Effective 1st January 2004, new federal privacy legislation — the Personal Information Protection and Electronic Documents Act, or PIPEDA — applies to every commercial activity in Canada that collects, uses or discloses personal information. PIPEDA has been in force since Jan. 1, 2001, although it initially only applied to the intraprovincial or international sale of personal information as well as to federal works, undertakings or businesses such as banks, grain elevators, airports, and television broadcasters.
On Jan. 1st 2004, PIPEDA will cover every business in Canada that manages personal information unless provinces have enacted “substantially similar” provincial legislation.
Personal information is defined as any information about an identifiable individual. Unlike public sector privacy laws, such as Manitoba’s Freedom of Information and Protection of Privacy Act, or FIPPA, that regulate only recorded information, PIPEDA applies broadly to recorded and unrecorded personal information. As a result, personal information will include your name, age, health information, purchasing habits, video image, opinion, ethnic origin, e-mail messages and financial history.
PIPEDA defines a commercial activity as any particular transaction, act, or conduct, or any regular course of conduct that is of a commercial character. Therefore, every business activity — including non-profit groups that engage in fundraising efforts — that involves personal information will be affected by PIPEDA.
Businesses that want to collect, use or disclose personal information will have to obtain consent, except in some very limited circumstances where exemptions will apply. If businesses want information that was initially collected before PIPEDA applied to their activities, then they’ll have to make sure they have received consent. In some situations, this will force them to re-contact clients to obtain their consent for future uses and disclosures.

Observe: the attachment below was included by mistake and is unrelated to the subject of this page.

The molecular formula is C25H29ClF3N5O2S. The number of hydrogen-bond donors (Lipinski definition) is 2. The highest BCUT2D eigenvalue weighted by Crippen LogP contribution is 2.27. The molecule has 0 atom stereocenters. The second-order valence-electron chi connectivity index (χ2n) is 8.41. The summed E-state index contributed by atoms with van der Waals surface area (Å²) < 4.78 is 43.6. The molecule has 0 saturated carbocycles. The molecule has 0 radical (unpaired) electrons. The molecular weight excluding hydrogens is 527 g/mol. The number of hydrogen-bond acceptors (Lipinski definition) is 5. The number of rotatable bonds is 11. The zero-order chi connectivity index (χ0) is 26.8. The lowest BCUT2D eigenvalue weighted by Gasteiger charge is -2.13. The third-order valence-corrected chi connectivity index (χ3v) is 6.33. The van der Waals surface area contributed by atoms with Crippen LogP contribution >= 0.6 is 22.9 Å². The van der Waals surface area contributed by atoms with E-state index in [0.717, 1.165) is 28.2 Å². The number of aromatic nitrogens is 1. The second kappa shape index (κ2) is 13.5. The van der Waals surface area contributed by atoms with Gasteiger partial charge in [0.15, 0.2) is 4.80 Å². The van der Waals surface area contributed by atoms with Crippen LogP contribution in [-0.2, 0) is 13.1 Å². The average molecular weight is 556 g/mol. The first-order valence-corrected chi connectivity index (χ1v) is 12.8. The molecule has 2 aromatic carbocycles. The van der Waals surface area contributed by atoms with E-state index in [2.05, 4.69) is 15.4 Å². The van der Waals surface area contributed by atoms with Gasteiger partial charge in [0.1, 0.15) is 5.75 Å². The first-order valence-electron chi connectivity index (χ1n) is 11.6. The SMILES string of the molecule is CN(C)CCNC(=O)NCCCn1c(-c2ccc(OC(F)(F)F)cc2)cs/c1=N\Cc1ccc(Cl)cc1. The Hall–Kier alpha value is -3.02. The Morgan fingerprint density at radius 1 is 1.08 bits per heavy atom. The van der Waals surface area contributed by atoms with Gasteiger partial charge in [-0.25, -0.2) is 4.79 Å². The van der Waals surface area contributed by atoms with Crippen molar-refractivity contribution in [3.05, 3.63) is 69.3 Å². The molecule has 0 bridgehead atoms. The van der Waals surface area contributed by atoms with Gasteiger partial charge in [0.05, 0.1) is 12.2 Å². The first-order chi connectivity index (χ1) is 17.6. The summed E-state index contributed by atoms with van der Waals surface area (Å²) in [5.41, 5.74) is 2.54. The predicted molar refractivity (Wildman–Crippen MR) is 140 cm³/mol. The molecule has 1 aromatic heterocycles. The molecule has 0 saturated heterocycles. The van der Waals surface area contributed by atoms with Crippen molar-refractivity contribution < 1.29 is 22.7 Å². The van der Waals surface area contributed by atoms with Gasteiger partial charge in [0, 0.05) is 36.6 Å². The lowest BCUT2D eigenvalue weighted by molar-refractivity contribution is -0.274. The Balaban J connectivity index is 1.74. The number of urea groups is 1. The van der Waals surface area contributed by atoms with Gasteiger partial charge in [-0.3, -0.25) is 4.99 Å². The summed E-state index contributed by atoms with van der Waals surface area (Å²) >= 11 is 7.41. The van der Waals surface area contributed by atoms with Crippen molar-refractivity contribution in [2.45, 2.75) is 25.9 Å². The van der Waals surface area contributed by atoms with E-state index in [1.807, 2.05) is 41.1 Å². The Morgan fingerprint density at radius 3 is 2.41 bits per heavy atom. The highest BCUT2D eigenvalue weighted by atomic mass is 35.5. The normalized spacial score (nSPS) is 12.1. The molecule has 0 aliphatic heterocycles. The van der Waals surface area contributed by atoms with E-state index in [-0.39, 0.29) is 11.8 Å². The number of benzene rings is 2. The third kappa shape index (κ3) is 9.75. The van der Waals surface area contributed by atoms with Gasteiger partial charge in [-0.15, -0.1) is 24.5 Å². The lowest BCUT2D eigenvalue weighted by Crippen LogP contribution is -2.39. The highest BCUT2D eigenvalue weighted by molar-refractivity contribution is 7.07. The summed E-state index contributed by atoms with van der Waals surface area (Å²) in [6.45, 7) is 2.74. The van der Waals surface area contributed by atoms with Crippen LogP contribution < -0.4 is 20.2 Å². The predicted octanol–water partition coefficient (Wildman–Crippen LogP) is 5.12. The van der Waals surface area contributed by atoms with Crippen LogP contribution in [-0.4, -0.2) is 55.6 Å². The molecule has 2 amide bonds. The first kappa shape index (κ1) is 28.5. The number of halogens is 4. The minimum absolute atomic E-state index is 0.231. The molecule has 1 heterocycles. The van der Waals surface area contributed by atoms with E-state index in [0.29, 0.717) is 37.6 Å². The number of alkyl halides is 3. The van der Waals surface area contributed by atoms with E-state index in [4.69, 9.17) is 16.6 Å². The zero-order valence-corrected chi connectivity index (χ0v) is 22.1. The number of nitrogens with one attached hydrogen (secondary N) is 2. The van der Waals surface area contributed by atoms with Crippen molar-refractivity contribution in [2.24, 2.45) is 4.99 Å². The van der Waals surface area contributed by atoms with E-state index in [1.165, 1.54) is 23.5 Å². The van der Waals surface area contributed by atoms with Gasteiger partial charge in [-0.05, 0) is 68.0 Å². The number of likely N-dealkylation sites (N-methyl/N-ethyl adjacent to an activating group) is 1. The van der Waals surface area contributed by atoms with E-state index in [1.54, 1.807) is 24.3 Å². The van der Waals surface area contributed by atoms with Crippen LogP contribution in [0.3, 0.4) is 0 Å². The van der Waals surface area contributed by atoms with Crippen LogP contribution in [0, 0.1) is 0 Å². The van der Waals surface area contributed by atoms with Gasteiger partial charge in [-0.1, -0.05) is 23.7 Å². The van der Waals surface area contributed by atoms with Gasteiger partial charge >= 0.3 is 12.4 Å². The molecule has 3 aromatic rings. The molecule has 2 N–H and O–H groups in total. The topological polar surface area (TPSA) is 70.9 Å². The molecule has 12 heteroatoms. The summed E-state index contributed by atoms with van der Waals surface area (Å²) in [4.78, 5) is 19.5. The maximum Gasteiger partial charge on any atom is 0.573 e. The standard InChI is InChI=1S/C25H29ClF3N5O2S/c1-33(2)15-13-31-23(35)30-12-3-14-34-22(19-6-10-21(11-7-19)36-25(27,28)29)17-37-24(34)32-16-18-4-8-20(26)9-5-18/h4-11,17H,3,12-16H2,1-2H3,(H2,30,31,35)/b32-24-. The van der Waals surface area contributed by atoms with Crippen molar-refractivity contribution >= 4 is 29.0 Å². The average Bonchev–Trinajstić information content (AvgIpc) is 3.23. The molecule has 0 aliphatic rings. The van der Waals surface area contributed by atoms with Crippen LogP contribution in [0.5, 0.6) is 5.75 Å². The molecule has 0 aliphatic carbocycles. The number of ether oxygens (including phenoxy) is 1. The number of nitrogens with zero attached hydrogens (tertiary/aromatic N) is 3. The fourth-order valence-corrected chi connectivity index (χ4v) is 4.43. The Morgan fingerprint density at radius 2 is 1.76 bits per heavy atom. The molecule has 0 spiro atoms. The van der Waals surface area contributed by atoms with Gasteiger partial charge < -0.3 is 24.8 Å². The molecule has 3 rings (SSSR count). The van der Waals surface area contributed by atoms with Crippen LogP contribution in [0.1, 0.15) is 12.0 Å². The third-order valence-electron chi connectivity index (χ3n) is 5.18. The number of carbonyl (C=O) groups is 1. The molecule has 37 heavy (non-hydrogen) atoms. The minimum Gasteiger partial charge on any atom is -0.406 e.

Businesses can only use or disclose personal information for the identified purposes for which consent was obtained when the information was first collected. Even where consent has been obtained, businesses must limit their collection, use and disclosure of information to purposes that a reasonable person would consider appropriate in the circumstances.
Once personal information has been collected, businesses must protect personal information with security safeguards appropriate to the sensitivity of the information. Sensitive personal information, such as health and financial data, will have to be protected using heightened physical, organizational and electronic safeguards. Similarly to current access to information rights to government records, PIPEDA provides people with access rights to see what personal information a business holds about them and rights to correct any errors or omissions to that information.
The Office of the Privacy Commissioner of Canada is responsible for ensuring PIPEDA is respected and to assist where privacy rights have been violated. The Privacy Commissioner responds to complaints, conducts investigations, issues findings and may publicize the identity of businesses that don’t comply with PIPEDA’s obligations. After the Privacy Commissioner has addressed a complaint, the Federal Court of Canada can then charge a business up to $100,000 and order it to pay for compensation for any humiliation suffered as a result of a privacy violation.
NEXT SUBJECT > < PREVIOUS SUBJECT